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Sixteen police in Puerto Rico arrested on corruption charges

SAN JUAN (Reuters) - Federal authorities arrested 16 current and former Puerto Rican police officers on corruption charges ranging from allegedly taking bribes to protect drug dealers to extortion and planting evidence, officials said on Thursday.

Many of the officers belong to a drug-fighting unit in Puerto Rico's police department, said Carlos Cases, an FBI special agent.

Cases said the officers allegedly operated like a criminal gang, using their guns and badges to commit robbery, extortion and illegal narcotics sales. He compared their alleged exploits to the 2001 Denzel Washington film, "Training Day," which centered on a corrupt police narcotics squad.

If convicted, the officers could face up to life in prison for the charges, which include racketeering and robbery.

"The indictment portrays a classic criminal shakedown, an organized crime spree of which the most experienced mafia family would have been proud," said David O'Neil, acting assistant general of the Justice Department's Criminal Division.

"The people wielding the guns and stealing the drugs here weren't mob goodfellas or mafia soldiers - these were police officers."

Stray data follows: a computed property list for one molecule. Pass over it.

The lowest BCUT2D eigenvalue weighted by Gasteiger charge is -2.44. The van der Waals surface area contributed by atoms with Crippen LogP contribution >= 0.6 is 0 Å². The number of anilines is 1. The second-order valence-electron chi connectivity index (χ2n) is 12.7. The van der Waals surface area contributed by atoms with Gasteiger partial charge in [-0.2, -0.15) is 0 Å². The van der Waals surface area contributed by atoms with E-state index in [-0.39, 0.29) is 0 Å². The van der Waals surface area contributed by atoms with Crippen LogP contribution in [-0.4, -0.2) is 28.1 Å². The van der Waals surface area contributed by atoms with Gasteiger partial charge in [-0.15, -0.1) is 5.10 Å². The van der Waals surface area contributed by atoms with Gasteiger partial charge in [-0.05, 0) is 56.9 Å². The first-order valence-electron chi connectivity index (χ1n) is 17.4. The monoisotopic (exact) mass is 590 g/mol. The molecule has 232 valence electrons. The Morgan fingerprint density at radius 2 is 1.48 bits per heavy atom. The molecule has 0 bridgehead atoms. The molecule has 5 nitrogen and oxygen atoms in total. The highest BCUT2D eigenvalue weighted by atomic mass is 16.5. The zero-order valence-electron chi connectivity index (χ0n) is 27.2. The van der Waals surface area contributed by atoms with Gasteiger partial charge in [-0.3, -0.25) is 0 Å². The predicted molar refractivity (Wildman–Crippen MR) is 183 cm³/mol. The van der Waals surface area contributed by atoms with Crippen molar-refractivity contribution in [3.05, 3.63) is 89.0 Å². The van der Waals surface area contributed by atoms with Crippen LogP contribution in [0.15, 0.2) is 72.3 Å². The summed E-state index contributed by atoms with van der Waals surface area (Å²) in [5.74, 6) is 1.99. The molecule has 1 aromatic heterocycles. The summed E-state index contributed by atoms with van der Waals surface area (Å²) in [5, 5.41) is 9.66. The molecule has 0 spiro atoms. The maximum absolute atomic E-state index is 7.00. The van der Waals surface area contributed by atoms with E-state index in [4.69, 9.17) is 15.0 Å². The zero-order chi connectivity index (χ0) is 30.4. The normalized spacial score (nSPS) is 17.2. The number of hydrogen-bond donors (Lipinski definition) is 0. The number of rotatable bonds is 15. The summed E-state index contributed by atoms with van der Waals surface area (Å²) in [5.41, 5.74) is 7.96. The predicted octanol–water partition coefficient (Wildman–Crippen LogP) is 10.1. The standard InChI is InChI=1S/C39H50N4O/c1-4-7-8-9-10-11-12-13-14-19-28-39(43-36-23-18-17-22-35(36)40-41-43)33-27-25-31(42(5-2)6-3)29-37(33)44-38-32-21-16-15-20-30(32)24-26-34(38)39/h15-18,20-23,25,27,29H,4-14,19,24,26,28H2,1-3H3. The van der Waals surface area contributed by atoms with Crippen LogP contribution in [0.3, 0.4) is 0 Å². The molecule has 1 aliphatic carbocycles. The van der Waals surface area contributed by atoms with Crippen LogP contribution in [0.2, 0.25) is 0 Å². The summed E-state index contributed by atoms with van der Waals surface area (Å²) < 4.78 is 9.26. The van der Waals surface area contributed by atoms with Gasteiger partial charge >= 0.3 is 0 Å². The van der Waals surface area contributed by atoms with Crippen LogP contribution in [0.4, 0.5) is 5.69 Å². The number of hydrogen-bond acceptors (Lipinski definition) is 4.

The Caribbean island's police department has long been plagued with corruption cases and roiled by charges of misconduct.

In July, the Puerto Rico government and the U.S. Justice Department announced an agreement to make sweeping changes in Puerto Rico's Police Department. The accord was aimed at curbing violence and abuse within the force's ranks and settling a federal civil rights lawsuit filed against the department in December.

Prosecutors said in the indictment the arrested officers frequently worked in teams of two to five to commit crimes, often targeting suspected criminals.

The officers allegedly planted evidence to make false arrests, then extorted money in exchange for their victims' release from custody, according to the indictment.

The officers also paid their victims to give false testimony, manipulate court records and fail to appear in court when required so that cases would be dismissed, officials said.

In one case, two officers allegedly conducted a traffic stop in April 2012 and stole approximately $22,000 they believed to be illegal drug proceeds, the indictment said.

Four other officers are suspected of illegally entering an apartment and stealing approximately $30,000, which they believed were illegal lottery proceeds.

Puerto Rico Police Superintendent Jose Caldero called the arrests "regrettable."

"The important thing is we are doing something," he said. "We are cleaning the house and the work will continue."

In October 2010, the FBI arrested 130 people, including 90 law enforcement officers, for providing protection to island drug dealers.

The agreement between Puerto Rico's government and the Justice Department includes new rules for the handling of civilian complaints and internal investigations. It introduces strict new policies on the use of force by police officers to combat the commonwealth's high crime levels.

It also focuses on recruitment and training, and contains new measures to strengthen oversight of the 17,000-member police force.

(By a Reuters reporter in San Juan; writing by Kevin Gray; editing by David Adams and Andrew Hay)

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